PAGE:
Praising anti-regime protests, former Iranian President Mohammad Khatami urged authorities to meet protesters’ demands “before it is too late,” the BBC reported.
The two-term reformist president, who served between 1997 and 2005, described “woman, life, freedom” as a “beautiful slogan,” and said that it showed Iranian society was moving toward a better future.
Khatami also criticized the security forces’ crackdown and arrest of students.
“It should not be allowed that freedom and security are placed in opposition to one another, and that as a result freedom is trampled under the pretext of maintaining security, or that security is ignored in the name of freedom,” he said.
“I advise officials to appreciate this presence and instead of dealing with it unjustly, extend a helping hand to them and, with their help, recognize the wrong aspects of governance and move toward good governance before it is too late.”
Khatami’s comments came in a statement to mark Student Day on Wednesday, with students having been at the forefront of the wave of protests that are now into their fourth month.
Protests were sparked by the September murder of 22-year-old Kurdish woman Mahsa Amini while in the custody of Iran’s notorious morality police.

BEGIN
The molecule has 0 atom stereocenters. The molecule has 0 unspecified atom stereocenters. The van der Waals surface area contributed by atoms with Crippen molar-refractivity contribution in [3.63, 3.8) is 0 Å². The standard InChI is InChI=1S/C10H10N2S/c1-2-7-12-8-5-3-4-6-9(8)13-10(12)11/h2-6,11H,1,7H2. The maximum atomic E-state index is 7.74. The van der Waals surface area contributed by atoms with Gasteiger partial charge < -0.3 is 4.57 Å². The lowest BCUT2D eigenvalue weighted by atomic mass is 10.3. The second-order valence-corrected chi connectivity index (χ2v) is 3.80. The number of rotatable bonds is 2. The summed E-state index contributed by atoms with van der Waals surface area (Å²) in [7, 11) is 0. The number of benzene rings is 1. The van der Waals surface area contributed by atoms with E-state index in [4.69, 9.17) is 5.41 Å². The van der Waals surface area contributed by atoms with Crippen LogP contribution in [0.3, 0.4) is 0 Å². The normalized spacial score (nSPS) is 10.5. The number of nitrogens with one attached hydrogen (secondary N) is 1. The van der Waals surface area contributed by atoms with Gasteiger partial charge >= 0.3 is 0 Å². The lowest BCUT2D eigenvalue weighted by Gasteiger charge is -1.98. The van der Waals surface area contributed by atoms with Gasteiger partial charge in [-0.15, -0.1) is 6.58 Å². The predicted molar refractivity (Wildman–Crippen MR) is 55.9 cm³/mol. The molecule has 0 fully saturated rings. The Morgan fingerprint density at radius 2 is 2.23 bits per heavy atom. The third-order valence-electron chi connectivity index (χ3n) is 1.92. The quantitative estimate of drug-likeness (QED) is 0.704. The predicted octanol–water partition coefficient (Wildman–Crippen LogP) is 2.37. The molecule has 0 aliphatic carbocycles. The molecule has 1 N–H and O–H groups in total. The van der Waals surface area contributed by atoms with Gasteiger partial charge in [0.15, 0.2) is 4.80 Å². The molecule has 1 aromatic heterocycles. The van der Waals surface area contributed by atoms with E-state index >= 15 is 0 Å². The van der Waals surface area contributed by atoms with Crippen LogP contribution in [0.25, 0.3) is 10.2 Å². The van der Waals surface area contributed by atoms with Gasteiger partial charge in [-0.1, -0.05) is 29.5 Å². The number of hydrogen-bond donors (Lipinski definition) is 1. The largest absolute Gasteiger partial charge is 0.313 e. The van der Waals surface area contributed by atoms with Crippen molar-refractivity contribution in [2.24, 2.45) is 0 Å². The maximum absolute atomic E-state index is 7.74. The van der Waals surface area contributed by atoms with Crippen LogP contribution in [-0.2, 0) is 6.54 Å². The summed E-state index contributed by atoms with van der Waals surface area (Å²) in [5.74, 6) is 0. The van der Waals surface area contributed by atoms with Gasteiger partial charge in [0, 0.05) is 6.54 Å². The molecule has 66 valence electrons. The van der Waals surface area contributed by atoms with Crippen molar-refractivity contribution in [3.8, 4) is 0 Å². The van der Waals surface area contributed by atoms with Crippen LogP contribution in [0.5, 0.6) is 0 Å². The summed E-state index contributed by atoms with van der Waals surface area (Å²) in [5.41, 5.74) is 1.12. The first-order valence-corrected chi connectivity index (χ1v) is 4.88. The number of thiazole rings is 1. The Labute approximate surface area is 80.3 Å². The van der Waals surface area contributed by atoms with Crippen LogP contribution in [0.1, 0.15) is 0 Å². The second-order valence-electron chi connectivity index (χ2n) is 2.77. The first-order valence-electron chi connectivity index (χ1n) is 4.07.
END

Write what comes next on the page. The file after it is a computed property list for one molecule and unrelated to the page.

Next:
Her death ignited pent-up frustrations over falling living standards, and discrimination against women and minorities.
Protests have spread to more than 150 cities and 140 universities in all 31 of Iran’s provinces, and are now considered the most serious challenge to the regime since it took power in the 1979 revolution.
Iran’s leadership has sought to portray the protests as “riots” instigated by “foreign enemies.”
Despite the brutal crackdown by security forces, which have led to the deaths of 473 protesters and the detention of more than 18,000 people, demonstrations show little sign of abating, with Khatami describing student involvement as “perhaps unprecedented.”
Iran’s judiciary also sentenced five protesters to death on charges of “corruption of the Earth” on Tuesday, with 11 others, including three children” handed long prison sentences.
Director of Iran Human Rights Mahmood Amiry-Moghaddam told AFP News: “These people are sentenced after unfair processes and without due process. The aim is to spread fear and make people stop protesting.”
A total of 11 protesters have now been sentenced to death, with the country’s judiciary chief saying on Monday that executions will be carried out “soon.”